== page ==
• Sophos also reported that of the 1,701 organizations that were ransomed and could share a number, the initial average ransom demand was $4.3 million, and the median was $2 million. Despite this, of the 1,097 who paid the ransom, 44% reported paying less than the originally demanded amount and 24% paid the original amount.
  • The report also highlighted that most attacks were linked to exploited vulnerabilities, bad actors target backups in ransomware attacks, threat actors rarely encrypt all of a victim’s devices, and ransom demands vary by industry.
  • Link to Sophos’ Report: https://news.sophos.com/en-us/2024/04/30/the-state-of-ransomware-2024/

The Cybersecurity Checklist That Could Save Your M&A Deal

Article Link: https://www.darkreading.com/cyber-risk/cybersecurity-checklist-that-could-save-your-m-and-a-deal

  • The article looks at risk reducing measures that organizations can take when they merge and acquire other companies. As the article highlights, merging with organizations that have a poor security posture opens the door for threat actors to attack.
  • The author provides a list of key considerations for organizations that are (or will be) going through the merger and acquisition process. In addition to several other key considerations, the article emphasizes the importance of collaboration between both merging organizations and their IT/security teams from the beginning, the adoption of risk metrics and a review of overarching risks, and the establishment of identity and access governance and management.

Verizon DBIR: Basic Security Gaffes Underpin Bumper Crop of Breaches

Article Link: https://www.darkreading.com/cyberattacks-data-breaches/verizon-dbir-basic-security-gaffes-underpin-bumper-crop-of-breaches

  • Verizon’s 2024 Data Breach Investigations Report (DBIR) analyzed 30,458 incidents of which 10,626 were confirmed breaches, double the number of incidents and breaches from the 2023 DBIR.
  • According to Verizon, 14% of breaches involved vulnerability exploitation as the initial point of entry, which is a 180% increase from the 2023 DBIR. Likewise, it noted that it takes many organizations 55 days to address 50% of their critical vulnerabilities identified in CISA’s Known Exploited Vulnerabilities (KEV) catalog after patches become available and only five days for threat actors to begin mass exploiting KEVs.
  • Additionally, 68% of the identified data breaches involved a non-malicious human element, which includes phishing or accidental misconfigurations. Likewise, users who fall for phishing attempts click on the malicious link a median of 21 seconds after an email is opened and have entered their credentials into the malicious link 28 seconds later.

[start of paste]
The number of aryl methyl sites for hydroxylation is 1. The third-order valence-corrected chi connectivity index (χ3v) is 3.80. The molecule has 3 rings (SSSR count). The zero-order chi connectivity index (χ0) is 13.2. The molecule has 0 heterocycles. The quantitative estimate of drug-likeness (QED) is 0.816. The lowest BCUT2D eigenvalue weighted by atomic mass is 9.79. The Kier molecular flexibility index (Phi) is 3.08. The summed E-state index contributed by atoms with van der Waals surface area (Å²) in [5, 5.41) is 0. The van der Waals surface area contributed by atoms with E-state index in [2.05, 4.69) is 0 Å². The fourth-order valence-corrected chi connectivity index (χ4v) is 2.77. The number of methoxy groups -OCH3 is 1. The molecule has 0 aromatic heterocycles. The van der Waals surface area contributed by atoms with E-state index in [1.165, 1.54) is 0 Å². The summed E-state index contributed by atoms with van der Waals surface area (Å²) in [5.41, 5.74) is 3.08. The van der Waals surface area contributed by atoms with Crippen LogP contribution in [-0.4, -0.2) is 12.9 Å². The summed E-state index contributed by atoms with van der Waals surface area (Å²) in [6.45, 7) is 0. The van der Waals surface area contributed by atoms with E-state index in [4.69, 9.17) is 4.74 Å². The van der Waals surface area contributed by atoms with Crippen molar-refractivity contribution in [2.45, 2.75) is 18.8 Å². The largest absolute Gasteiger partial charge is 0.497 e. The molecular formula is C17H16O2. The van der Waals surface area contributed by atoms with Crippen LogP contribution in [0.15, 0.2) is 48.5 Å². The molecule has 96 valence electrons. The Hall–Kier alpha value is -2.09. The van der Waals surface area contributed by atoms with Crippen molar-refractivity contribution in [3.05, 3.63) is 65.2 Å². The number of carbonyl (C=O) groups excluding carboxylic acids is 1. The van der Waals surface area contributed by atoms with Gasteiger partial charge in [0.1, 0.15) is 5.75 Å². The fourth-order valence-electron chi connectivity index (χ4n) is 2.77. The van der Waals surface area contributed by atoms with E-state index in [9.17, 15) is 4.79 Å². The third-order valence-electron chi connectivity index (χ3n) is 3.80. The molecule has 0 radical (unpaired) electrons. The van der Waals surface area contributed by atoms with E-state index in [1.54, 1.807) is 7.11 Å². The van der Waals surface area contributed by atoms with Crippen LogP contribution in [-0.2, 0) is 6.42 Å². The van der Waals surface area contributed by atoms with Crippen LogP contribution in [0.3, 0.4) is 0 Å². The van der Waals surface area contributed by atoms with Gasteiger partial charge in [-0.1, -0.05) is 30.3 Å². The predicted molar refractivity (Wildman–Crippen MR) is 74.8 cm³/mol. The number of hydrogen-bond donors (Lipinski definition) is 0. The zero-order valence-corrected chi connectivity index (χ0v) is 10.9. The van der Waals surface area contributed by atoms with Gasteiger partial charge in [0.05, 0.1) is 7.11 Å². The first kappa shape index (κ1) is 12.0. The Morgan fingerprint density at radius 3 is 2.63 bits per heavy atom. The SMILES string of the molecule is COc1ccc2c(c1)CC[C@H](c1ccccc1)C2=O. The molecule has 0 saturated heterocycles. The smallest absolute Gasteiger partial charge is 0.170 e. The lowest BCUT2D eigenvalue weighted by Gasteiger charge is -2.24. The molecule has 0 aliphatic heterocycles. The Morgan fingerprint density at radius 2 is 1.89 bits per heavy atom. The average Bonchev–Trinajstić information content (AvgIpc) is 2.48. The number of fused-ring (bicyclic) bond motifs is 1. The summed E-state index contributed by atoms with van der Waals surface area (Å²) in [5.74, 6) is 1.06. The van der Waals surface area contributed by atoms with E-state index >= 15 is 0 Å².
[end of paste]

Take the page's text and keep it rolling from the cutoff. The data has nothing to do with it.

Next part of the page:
• At the heart of the 2024 DBIR is a call for focusing on the basics of information security.
  • Link to Verizon’s Report: https://www.verizon.com/business/resources/reports/dbir/

Minnesota Lawmakers Tackle Online Data Privacy

Article Link: https://www.kare11.com/article/news/politics/lawmakers-tackle-online-data-privacy-issue/89-95fdc640-9c2e-44ff-bc03-b1890c3133cb

  • Currently, the Minnesota Legislature are in the process of creating the Minnesota Consumer Data Privacy Act (MCDPA), which would outline data privacy requirements for Minnesotans.
  • The MCDPA follows in the footsteps of other state data privacy regulations in terms of content with inclusions such as a list of consumer privacy rights and the prohibition of the sale of data in certain circumstances. The bill also defers to certain pre-established laws, such as HIPAA, where relevant.
  • The bill would require data controllers (the organizations collecting data) to conduct data privacy and protection assessments to describe policies and procedures to show their compliance with the act.
  • As the bill states, small businesses are exempt from the act generally with the exception that small businesses can’t sell a consumer’s “sensitive data” without the consumer’s permission.
  • If the bill were to be passed and signed into law in its current form, it would have an effective date of July 31, 2025, for all applicable organizations except for postsecondary institutions who would be required to comply by July 31, 2029.
  • Link to the Full Text (H.F. 2309 / S.F. 2915): https://www.revisor.mn.gov/bills/text.php?number=HF2309&session=ls93&version=latest&session_number=0&session_year=2023
  • Link to the Omnibus Reference (Article 4, H.F. 4975): https://www.revisor.mn.gov/bills/text.php?number=HF4975&session=ls93&version=latest&session_number=0&session_year=2024